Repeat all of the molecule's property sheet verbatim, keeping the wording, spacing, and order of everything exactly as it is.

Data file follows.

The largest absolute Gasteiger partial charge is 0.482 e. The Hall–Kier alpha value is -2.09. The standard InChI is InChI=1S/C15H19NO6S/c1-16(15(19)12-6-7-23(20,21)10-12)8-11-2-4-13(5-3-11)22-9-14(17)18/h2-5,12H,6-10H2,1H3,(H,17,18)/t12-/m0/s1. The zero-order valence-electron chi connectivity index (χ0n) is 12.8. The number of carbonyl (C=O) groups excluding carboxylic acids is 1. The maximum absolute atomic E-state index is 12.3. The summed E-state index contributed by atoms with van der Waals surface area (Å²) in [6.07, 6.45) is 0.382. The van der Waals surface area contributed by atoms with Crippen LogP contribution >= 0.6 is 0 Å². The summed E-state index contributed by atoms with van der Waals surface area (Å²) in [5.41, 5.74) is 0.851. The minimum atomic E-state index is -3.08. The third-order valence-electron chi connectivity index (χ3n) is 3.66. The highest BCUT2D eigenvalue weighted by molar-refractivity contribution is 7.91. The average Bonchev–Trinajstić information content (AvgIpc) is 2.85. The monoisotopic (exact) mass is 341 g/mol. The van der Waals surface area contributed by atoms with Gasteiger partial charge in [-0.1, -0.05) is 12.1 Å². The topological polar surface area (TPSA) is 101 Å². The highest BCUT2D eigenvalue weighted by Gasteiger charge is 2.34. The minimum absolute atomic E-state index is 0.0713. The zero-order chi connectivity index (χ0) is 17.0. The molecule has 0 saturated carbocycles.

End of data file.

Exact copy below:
The largest absolute Gasteiger partial charge is 0.482 e. The Hall–Kier alpha value is -2.09. The standard InChI is InChI=1S/C15H19NO6S/c1-16(15(19)12-6-7-23(20,21)10-12)8-11-2-4-13(5-3-11)22-9-14(17)18/h2-5,12H,6-10H2,1H3,(H,17,18)/t12-/m0/s1. The zero-order valence-electron chi connectivity index (χ0n) is 12.8. The number of carbonyl (C=O) groups excluding carboxylic acids is 1. The maximum absolute atomic E-state index is 12.3. The summed E-state index contributed by atoms with van der Waals surface area (Å²) in [6.07, 6.45) is 0.382. The van der Waals surface area contributed by atoms with Crippen LogP contribution >= 0.6 is 0 Å². The summed E-state index contributed by atoms with van der Waals surface area (Å²) in [5.41, 5.74) is 0.851. The minimum atomic E-state index is -3.08. The third-order valence-electron chi connectivity index (χ3n) is 3.66. The highest BCUT2D eigenvalue weighted by molar-refractivity contribution is 7.91. The average Bonchev–Trinajstić information content (AvgIpc) is 2.85. The monoisotopic (exact) mass is 341 g/mol. The van der Waals surface area contributed by atoms with Gasteiger partial charge in [-0.1, -0.05) is 12.1 Å². The topological polar surface area (TPSA) is 101 Å². The highest BCUT2D eigenvalue weighted by Gasteiger charge is 2.34. The minimum absolute atomic E-state index is 0.0713. The zero-order chi connectivity index (χ0) is 17.0. The molecule has 0 saturated carbocycles.